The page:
GJ: This work is a sort of celebration of the man-made world- from its culture and economy all the way to its physical architecture. But for all its modernity and manicured structures, the world you depict appears unpopulated. If the landscapes might serve as backdrops and stage sets, are there actors? What might be the performance?
LM: Partially I was interested in ways to conjure up the idea of movies and photographs, some of the representations that affect our understanding of the landscape, specifically the American West. One of the ways I tried to reference these representations of the West was through the sky in these photographs. I digitally cut and pasted a version of the exact same sky photograph into every picture, moving it or lightening or darkening it slightly for each print. The discovery of the sameness of the sky was meant to be subtle and a way to directly speak to this notion of the backdrop or stage set – as if the sky is a giant studio background behind these buildings.
I want these photographs to invoke a sense of heightened expectation, as if something is about to occur or has just ended. I recently finished a series of videos – the continuation of the Into the Sunset project – that combine subtle movements with these urban environments.
GJ: Into The Sunset is bright and idyllic, featuring cheery pastels and deceptively simple lines, with subjects seeming at times more like miniatures of themselves than full-scale elements. The big blue of the Texas sky has charmed its way into the murals and storefronts, and nearly everywhere are promises of that most favored American pastime – shopping. The culminating photo of this series is titled “The Things We Make, Make Us” and I am curious how you felt you might have been changed by the act of producing this work. I also find myself wondering about the differences between creation and consumption, and what the things we buy might also do to us. Your thoughts?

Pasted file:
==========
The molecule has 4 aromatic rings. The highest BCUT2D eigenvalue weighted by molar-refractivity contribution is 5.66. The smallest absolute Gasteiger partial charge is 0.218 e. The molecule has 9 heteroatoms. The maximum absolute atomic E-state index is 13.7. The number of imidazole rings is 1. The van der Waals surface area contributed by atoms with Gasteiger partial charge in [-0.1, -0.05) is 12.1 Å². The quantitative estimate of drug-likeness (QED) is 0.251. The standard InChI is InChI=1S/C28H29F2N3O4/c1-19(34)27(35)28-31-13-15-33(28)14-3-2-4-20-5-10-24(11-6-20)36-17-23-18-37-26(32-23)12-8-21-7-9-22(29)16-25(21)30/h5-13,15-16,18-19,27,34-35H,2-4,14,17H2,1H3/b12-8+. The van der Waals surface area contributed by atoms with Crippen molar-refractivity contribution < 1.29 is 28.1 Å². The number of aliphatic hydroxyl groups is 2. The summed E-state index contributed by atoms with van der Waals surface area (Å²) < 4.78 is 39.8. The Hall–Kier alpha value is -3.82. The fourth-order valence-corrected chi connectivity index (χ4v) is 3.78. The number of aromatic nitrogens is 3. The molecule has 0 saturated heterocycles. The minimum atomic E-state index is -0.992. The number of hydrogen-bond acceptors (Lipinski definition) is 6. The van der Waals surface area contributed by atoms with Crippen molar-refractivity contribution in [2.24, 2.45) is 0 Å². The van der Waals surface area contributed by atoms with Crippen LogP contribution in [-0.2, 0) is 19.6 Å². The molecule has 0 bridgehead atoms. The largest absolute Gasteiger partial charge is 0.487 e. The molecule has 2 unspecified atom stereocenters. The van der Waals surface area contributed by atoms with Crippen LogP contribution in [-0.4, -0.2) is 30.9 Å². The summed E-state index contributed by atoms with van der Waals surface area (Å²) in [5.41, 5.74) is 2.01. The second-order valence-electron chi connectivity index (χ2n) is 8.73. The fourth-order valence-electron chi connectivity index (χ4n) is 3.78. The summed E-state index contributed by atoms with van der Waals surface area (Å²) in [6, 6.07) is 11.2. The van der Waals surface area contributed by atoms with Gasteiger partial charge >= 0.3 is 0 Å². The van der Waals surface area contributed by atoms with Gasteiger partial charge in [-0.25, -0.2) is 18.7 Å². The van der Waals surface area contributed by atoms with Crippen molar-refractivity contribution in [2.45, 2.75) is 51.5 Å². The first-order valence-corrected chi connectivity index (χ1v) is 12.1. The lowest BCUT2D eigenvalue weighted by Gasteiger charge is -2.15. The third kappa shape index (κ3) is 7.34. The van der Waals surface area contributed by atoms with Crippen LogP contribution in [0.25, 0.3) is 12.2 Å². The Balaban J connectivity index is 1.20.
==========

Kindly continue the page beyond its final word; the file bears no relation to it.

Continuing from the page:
LM: The photograph you mention is one of the more urban scenes depicting a giant billboard in Dallas with a large empty parking lot in the foreground. The ad shows a Jeep driving off-road through the redwoods of the California coast. I was thinking about the idea of manifest destiny coming full circle, where the West Coast meets the Southwest. The title of the photograph is derived from a Jeep slogan, “The Things We Make, Make Us”. The title adds a layer of irony and humor, with its layered evocations of Americanism and capitalism and with their environmental and political implications. It also speaks to how some of the ideas of the American West, the heroic individual and constant progress, are built into the very infrastructure of our landscapes.
The photograph alludes to some of the complicated ways in which the things we make and consume become physically apart of us. Creation and consumption are different but they can both give clues about the desires of an individual or culture.
GJ: Last but not least, what are you looking forward to over the next year, photographically or otherwise?
LM: I just finished a series of videos extending the Into the Sunset project. I also just completed a small public art project for a small town in Pennsylvania. With the completion of these recent projects, I am currently sitting in a blissfully clean studio and in that wonderful mindset of allowing myself to play around with new ideas and read books that may offer fodder for upcoming projects.
Leigh Merrill received her BFA from the University of New Mexico in Albuquerque, NM in 2001 and her MFA from Mills College in Oakland, California in 2009. Merrill’s work has been a part of exhibitions throughout the United States in venues such as the Phoenix Art Museum, the diRosa Art Preserve, The Lawndale Art Center, the Tremaine Gallery, and the Orange County Center for Contemporary Art. Merrill’s work has been included in online publications such as the Design Observer Places Journal, BLDGBLOG and IGNANT. Her work is part of the collections of the City of Phoenix, the California Institute of Integral Studies, as well as various private collections.
Interview written by Gregory Eddi Jones and Meghan Maloney.
Editor’s Note: This feature was originally published on our previous platform, In the In-Between: Journal of Digital Imaging Artists.
Stay connected with In the In-Between